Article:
Sponsored: The Life of A Congressman On “Break”

Congress breaks for recess each August. For many Members of Congress, the hiatus is anything but a break from their duties.

Just ask former long-time Congressman Rodney Alexander who represented 24 of the 64 Louisiana parishes in Washington, D.C. Alexander is now The Picard Group’s senior director of federal affairs and spends much time in Washington.

“I had a relatively large district and represented about a third of the geography of Louisiana. My district took a long time to cover — it was from Arkansas to Baton Rouge and over the northern part of the boot,” he said.

Covering the 5th Congressional District’s array of banquets, parades and town hall meetings took most of Alexander’s time away from Washington. He believed spending time listening to those he represented, as well as the occasional fundraiser, was an integral part of his job.

“You do need to raise money for the campaign all the time and that’s unfortunate, but it’s part of the deal,” Alexander said. “I spent all my August trying to touch base with the people and demonstrate my genuine concern with their wellbeing. I didn’t spend my August off on a vacation island somewhere.”

For Alexander, traveling during the recess was always eye opening. He realized how frequently people he represented didn’t keep up with the happenings of Washington.

“But those who do keep up are concerned and will confront you in a minute,” he said. “Some people come to town hall meetings just for curiosity and don’t know the issues. It’s important that members of Congress go back and talk to those who might not know what’s going on. You can get isolated to Washington and lose track of what’s happening at home.”

Alexander said the purpose for the tour of the district is to show your people that you are capable and not set in stone on issues.

“We are representatives. The forefathers named the House ‘representative’ because you're supposed to represent to the best of your ability,” he said. “And, you don’t know what they want if you don’t talk to them and vice versa.”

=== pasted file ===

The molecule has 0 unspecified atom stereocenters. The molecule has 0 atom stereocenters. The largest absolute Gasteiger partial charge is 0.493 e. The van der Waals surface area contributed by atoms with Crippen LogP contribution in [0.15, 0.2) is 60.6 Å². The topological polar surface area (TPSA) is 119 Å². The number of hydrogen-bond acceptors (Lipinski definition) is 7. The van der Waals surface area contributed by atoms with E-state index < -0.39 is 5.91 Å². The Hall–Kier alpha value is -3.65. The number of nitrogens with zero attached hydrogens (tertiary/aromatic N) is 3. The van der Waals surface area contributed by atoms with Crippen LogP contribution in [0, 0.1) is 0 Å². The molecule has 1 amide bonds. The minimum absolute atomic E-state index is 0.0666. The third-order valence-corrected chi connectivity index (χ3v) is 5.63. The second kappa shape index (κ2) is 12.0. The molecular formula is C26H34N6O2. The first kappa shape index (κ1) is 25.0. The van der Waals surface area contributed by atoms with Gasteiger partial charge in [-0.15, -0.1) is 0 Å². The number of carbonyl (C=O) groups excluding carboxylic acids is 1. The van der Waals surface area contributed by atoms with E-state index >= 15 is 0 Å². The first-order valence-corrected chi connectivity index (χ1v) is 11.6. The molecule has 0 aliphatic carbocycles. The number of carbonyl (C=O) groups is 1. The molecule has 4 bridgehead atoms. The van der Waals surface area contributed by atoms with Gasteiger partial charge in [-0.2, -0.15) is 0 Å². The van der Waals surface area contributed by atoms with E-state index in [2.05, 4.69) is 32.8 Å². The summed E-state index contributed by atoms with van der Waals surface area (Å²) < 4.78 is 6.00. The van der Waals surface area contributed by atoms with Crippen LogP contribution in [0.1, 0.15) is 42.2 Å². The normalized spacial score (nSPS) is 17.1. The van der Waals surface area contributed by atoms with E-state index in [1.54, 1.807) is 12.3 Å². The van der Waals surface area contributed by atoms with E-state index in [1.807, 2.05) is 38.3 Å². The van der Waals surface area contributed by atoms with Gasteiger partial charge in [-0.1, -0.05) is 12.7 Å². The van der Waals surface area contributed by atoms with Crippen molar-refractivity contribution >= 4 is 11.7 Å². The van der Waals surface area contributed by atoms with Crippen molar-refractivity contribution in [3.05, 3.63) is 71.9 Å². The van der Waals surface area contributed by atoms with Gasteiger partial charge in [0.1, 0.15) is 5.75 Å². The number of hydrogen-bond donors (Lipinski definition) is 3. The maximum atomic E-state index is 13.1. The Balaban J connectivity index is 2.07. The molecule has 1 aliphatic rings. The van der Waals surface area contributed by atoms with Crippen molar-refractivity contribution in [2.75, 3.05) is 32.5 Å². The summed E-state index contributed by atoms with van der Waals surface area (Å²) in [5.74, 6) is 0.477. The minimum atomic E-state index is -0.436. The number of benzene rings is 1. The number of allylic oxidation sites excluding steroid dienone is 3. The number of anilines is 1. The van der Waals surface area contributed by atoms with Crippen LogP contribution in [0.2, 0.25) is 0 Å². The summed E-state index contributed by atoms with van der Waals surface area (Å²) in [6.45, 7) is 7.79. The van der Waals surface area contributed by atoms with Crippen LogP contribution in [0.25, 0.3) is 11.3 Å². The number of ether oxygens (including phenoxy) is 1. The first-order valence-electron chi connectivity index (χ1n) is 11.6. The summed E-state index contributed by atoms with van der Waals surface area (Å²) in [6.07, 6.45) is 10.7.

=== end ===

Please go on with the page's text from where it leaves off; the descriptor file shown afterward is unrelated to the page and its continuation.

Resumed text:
Alexander was elected six times beginning in 2002 before serving as Secretary of Veteran Affairs in Louisiana and then joining TPG. He has three children and six grandchildren and in addition to visiting with his constituents, it was his family that was priority rather than vacation time.

“I wound up eating at Chuck E. Cheese or Johnny’s as much as I did nice places — and that’s the way I wanted it. I would stop at little country restaurants so I could talk to people. I’m a country boy. It’s hard to find collard greens and cornbread in Washington cooked like home,” Alexander said.

Despite appearances, the August recess is not a mere vacation from D.C., according to Alexander.

“A lot of people think Congress is on vacation. That’s not the case. You can’t stay up with your constituents in Washington. You have to go home and have a break and meet with your people,” he said. “I worked harder in Louisiana than I did in D.C. many times. At home, you might be at a Chamber banquet until 9 pm and then have a four-hour drive. August can be grueling if one uses it the way the time should be used — and if they don’t, you have a hard time being reelected.”

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